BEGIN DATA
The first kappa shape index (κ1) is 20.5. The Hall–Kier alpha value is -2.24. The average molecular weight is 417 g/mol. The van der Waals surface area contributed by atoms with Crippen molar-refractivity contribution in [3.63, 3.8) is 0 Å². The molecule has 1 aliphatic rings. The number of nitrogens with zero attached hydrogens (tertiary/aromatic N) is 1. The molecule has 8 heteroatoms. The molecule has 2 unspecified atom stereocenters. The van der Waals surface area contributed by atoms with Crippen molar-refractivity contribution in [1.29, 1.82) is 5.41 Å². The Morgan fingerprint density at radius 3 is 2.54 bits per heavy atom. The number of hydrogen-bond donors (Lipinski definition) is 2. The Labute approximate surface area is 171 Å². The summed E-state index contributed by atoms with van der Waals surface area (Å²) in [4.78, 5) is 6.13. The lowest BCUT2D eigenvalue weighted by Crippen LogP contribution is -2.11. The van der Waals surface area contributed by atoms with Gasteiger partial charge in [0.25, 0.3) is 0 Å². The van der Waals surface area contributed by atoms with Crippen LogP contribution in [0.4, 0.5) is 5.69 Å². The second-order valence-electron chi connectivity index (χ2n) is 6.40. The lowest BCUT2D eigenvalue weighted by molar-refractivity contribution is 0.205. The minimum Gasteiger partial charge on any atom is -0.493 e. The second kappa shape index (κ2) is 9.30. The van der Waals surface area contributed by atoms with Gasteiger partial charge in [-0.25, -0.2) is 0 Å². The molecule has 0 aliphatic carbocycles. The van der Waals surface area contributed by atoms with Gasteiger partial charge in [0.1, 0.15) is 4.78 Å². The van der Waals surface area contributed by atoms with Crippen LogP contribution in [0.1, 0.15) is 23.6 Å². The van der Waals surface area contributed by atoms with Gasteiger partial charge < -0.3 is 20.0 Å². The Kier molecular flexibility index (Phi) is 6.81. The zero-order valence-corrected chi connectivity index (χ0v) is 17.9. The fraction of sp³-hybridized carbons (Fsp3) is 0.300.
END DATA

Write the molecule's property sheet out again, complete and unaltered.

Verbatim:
The first kappa shape index (κ1) is 20.5. The Hall–Kier alpha value is -2.24. The average molecular weight is 417 g/mol. The van der Waals surface area contributed by atoms with Crippen molar-refractivity contribution in [3.63, 3.8) is 0 Å². The molecule has 1 aliphatic rings. The number of nitrogens with zero attached hydrogens (tertiary/aromatic N) is 1. The molecule has 8 heteroatoms. The molecule has 2 unspecified atom stereocenters. The van der Waals surface area contributed by atoms with Crippen molar-refractivity contribution in [1.29, 1.82) is 5.41 Å². The Morgan fingerprint density at radius 3 is 2.54 bits per heavy atom. The number of hydrogen-bond donors (Lipinski definition) is 2. The Labute approximate surface area is 171 Å². The summed E-state index contributed by atoms with van der Waals surface area (Å²) in [4.78, 5) is 6.13. The lowest BCUT2D eigenvalue weighted by Crippen LogP contribution is -2.11. The van der Waals surface area contributed by atoms with Gasteiger partial charge in [0.25, 0.3) is 0 Å². The van der Waals surface area contributed by atoms with Crippen LogP contribution in [0.4, 0.5) is 5.69 Å². The second-order valence-electron chi connectivity index (χ2n) is 6.40. The lowest BCUT2D eigenvalue weighted by molar-refractivity contribution is 0.205. The minimum Gasteiger partial charge on any atom is -0.493 e. The second kappa shape index (κ2) is 9.30. The van der Waals surface area contributed by atoms with Gasteiger partial charge in [-0.25, -0.2) is 0 Å². The molecule has 0 aliphatic carbocycles. The van der Waals surface area contributed by atoms with Gasteiger partial charge in [0.1, 0.15) is 4.78 Å². The van der Waals surface area contributed by atoms with Crippen LogP contribution in [0.1, 0.15) is 23.6 Å². The van der Waals surface area contributed by atoms with Gasteiger partial charge < -0.3 is 20.0 Å². The Kier molecular flexibility index (Phi) is 6.81. The zero-order valence-corrected chi connectivity index (χ0v) is 17.9. The fraction of sp³-hybridized carbons (Fsp3) is 0.300.